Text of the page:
The Iran Nuclear Accord: A Fig Leaf for the Ayatollahs or an Opening for Civil Society?

TEHRAN, IRAN - JANUARY 29 :  Turkey's Prime Minister Recep Tayyip Erdogan (L) meets with Iran's Supreme Leader Ayatollah Ali
TEHRAN, IRAN - JANUARY 29 : Turkey's Prime Minister Recep Tayyip Erdogan (L) meets with Iran's Supreme Leader Ayatollah Ali Khamenei (R) on January 29, 2014 in Tehran, Iran. (Photo by Agency/Getty Images)

Mahmood Delkashteh is an Iranian blogger. His forthcoming book is on the early stages of the Iranian Revolution from 1979-1981.

Will the nuclear accord with Iran just provide breathing space for the ayatollahs to continue ruling, or will it resuscitate the Green Movement?

The nuclear accord with Iran could be a turning point for the country, or it could be yet another turn backward that consolidates the rule of the ayatollahs.

Understanding the complex interplay within Iranian politics of the 34-year-old confrontation with the U.S. is key to grasping the potential of this moment of flux.

Just as President Obama has his critics who want to scuttle the nuclear deal with Iran, so too does Ayatollah Khamenei, Iran's Supreme Leader. Those critics are mainly a large faction of the Revolutionary Guard that has handsomely profited from Western sanctions by exploiting shortages through black market dealings.

While it is not surprising that a weak U.S. president has his hands full fending off opponents, it is puzzling why a strong Supreme Leader -- who after all engineered President Hassan Rouhani's election that opened the way for the nuclear deal - doesn't just shut down Iranian critics.

It was Khamenei who authorized the initial secret contacts in Oman a year ago that laid the groundwork for the present accord. It is his policy of "heroic flexibility" that has allowed it to go forward. And he openly congratulated Rouhani on his return from Geneva for his victory.

So, why doesn't the Supreme Leader give Rouhani his full support without hesitation and hedging?

There are two reasons for Khamenei's ambivalent behavior that reveal the core nature of the regime in Teheran and expose the limits of any US-Iranian rapprochement.

The first reason is that, as the details emerge, it is clear that Iran submitted to Western demands, not vice-versa.

Iran has agreed to stop enriching uranium above 5 percent and to convert half of its stockpile of 20 percent enriched uranium to oxide and dilute the rest to 5 percent. Furthermore, while the Arak plutonium reactor is 90 percent completed, the government has agreed to halt construction. Overall, Iran has agreed to 20 demands from the U.S. and its allies in return for the gradual release of only 5 percent of its assets frozen by sanctions.

To save face for having gone down this path because of desperation over the economy, Khamenei is seeking to put some distance between himself and Rouhani, telling the critical faction of the Revolutionary Guard he is not very pleased with the details. He sees their loud voices as a measure of vigilance against caving in any further to the West.

The second, more core reason for Khamenei's tolerance of the Revolutionary Guard agitation is the tried and true gambit of sustaining crises with external foes as a way to compensate for the regime's legitimacy deficit. This behavior goes back to the American Embassy hostage crisis in 1979 -- which led to the overthrow of Abolhassan Bani-Sadr, the first elected president -- up to Ahmadinejad's constant clashes with the West over Israel and the Holocaust.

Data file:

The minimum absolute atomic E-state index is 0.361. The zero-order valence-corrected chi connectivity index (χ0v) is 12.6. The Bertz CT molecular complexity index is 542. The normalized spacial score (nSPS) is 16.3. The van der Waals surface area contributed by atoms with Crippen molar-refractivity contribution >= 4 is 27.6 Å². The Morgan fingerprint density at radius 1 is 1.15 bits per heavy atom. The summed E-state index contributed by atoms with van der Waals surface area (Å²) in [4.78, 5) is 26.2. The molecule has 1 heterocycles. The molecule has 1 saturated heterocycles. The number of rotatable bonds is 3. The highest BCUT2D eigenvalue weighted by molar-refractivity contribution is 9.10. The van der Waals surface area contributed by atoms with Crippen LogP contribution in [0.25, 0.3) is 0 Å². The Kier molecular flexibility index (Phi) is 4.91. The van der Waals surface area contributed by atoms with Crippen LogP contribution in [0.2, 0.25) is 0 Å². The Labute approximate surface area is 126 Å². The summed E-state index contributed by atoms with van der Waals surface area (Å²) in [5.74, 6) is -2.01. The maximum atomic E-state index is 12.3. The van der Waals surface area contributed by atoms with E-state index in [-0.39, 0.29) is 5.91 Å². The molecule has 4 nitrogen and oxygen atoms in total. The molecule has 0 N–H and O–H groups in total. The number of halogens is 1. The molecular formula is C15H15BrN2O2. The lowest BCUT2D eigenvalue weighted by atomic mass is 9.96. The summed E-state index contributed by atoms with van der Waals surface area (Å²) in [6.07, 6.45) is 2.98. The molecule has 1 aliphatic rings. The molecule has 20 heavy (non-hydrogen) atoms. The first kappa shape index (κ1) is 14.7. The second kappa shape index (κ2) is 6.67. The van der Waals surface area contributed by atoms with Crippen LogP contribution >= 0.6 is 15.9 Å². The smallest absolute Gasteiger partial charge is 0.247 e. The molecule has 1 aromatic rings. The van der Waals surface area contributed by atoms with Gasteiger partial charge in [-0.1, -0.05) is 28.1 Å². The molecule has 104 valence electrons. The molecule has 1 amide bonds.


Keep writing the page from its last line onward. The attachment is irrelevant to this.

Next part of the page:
For this reason, those who are hoping for the normalization of relations with the U.S. will be disappointed. As Bani-sadr said before the recent signing of the Geneva agreement, "expect a nuclear deal with Iran's Rouhani, but not normal ties with the U.S." because the Iranian regime has made conflict with United States a linchpin of its domestic and international politics. Normalization would spell the end of the regime.

What we can expect from Iran's leaders, then, is a genuine effort to open some breathing space from protracted economic crisis and social discontent through winding down its nuclear program in exchange for the weakening of sanctions. At the same time, we can also expect the continued defiance of Iranian leaders, as is one of Khamenei's most recent speeches when he again hit at the US as "the Great Satan" bent on enmity "with Iran, Iranians, Islam and Muslims."

President Rouhani's role is like that of the metaphorical lion on a flag described by Rumi, the 13th century philosopher: a seemingly strong creature bolstered by the blowing wind of the supreme leader, but who will fade in a flutter when the force behind him dies down.

Once Iran has attained its breathing space through the nuclear accord, we can expect another confrontation to flare up in time.

The one hope is that, by weakening the grip of sanctions and toning down the knife-edge conflict with the West, the breathing space will resuscitate civil society. The only way out of the cycle of ayatolloahs ruling from crisis to crisis is when Iran's civil society decides that enough is enough and rises up. We saw a big glimmer of this possibility in the Green Movement after the 2009 elections.

Such a movement can only emerge robustly if sanctions are lifted and the threat of a military attack on Iran is removed. Sanctions have weakened the middle class, which can only lift it head and demand change when it is not struggling to survive. And, as history tell us, iranians, like citizens everywhere, will never revolt against the ruling powers when the territorial integrity of the nation is under threat.